There were skirmishes and things and people died. War is not really my historical . . . jam? This mess was, by the way, all about religion. The French settlement was Protestant and to be Spanish at the time was to be Roman Catholic. Eventually, it looks like all of the men of Fort Caroline except a few with useful skills and those who claimed to still be Roman Catholic, were all killed and all that was left were French women and children, and the Spanish settlement of St. Augustine.

There’s nothing left of the original settlement, which was really disappointing to me when I discovered this in 1989. The fort that’s there, the Castillo de San Marcos, is the oldest masonry fort in the United States, but it dates from 1672, over 100 years after St. Augustine was founded.

The Castillo is made from coquina, which is a really cool kind of limestone where you can still see the shells that make up the stone. Unfortunately, I don’t have any closeup pictures of the coquina (I wonder if Thomas and I took any, not that it would matter, since he has those pictures).

The rest of the buildings in St. Augustine date from then or later, but this historic district is a really pretty little area and was actually kind of how I imagined San Antonio would look. Turns out the La Villita section of San Antonio is kind of similar in feel, but San Antonio in general is kind of suburban feeling.

I need to go back to St. Augustine one of these days if only to take some pictures of my own. Alex will inherit both his dad’s and my pictures someday and I’d like for my descendants to have that record of history.

For today’s Gratuitous Amazon Link, we’re continuing the Avatar: the Last Airbender kick with the first of the comic book sequels, The Promise, by Bryan Konietzko, Michael Dante DiMartino , Gene Luen Yang, and Gurihiru. The war is finally over and now the Gaang have to begin the process of picking up the pieces. Zuko is terrified of turning out like his father and strongarms Aang into promising to kill him if he turns evil. Then Zuko heads out to start to get the Fire Nation out of the Earth Kingdom, a project that turns out to be harder than it originally looked.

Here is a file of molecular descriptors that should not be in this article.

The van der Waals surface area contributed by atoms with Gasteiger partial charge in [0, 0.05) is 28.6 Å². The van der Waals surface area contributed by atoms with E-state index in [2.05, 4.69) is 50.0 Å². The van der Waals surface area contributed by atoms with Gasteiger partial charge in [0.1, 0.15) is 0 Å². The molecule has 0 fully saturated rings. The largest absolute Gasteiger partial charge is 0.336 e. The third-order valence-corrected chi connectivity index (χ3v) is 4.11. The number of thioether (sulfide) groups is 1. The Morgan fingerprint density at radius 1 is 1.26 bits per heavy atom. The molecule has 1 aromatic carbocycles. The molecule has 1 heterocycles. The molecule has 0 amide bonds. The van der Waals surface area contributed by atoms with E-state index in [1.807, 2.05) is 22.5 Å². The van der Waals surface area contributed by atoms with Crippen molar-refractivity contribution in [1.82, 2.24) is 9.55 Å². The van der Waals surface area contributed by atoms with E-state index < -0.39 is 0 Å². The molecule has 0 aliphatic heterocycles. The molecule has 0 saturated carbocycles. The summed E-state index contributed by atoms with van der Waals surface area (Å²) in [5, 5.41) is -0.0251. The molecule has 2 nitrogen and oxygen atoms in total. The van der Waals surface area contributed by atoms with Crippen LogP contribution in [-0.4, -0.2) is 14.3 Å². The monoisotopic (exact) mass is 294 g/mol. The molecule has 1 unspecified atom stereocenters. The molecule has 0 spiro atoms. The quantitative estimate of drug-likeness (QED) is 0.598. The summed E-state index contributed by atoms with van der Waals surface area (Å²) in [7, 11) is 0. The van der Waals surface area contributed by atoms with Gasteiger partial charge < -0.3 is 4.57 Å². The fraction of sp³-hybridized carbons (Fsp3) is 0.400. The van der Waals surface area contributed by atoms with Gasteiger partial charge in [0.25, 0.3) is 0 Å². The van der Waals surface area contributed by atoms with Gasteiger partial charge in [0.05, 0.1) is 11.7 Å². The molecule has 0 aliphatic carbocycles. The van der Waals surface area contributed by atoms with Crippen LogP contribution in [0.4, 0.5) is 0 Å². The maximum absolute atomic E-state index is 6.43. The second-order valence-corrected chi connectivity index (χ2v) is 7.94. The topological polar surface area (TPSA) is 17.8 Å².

Dream Journal (4/30/21)

I actually had two different dreams, both of travel, at different times and of different locations.

Overnight I dreamed that I was in Houston at some hotel, possibly for a science fiction convention of some sort. I had friends who were already there and were showing me around.

I’d been told that the top floor of the hotel was only for celebrities and so when they took me up in the elevator and showed me the view from up there, it never occurred to me that that was the top floor.

I enjoyed the view, and Alex (who was apparently with me) and I found an empty room and sat down for a minute, admiring how airy and spacious the room was. We walked down the hall and found a sort of banquet/conference room that was also very airy and had kind of golden-brown trim.

We bumped into a member of housekeeping who was shocked to see us there because we weren’t celebrities. You see, we were actually on the top floor.

So we went back downstairs and found our actual room, which it turned out we were sharing with two strangers. The celebrity rooms were airy and spacious. The rest of the rooms weren’t anything like that.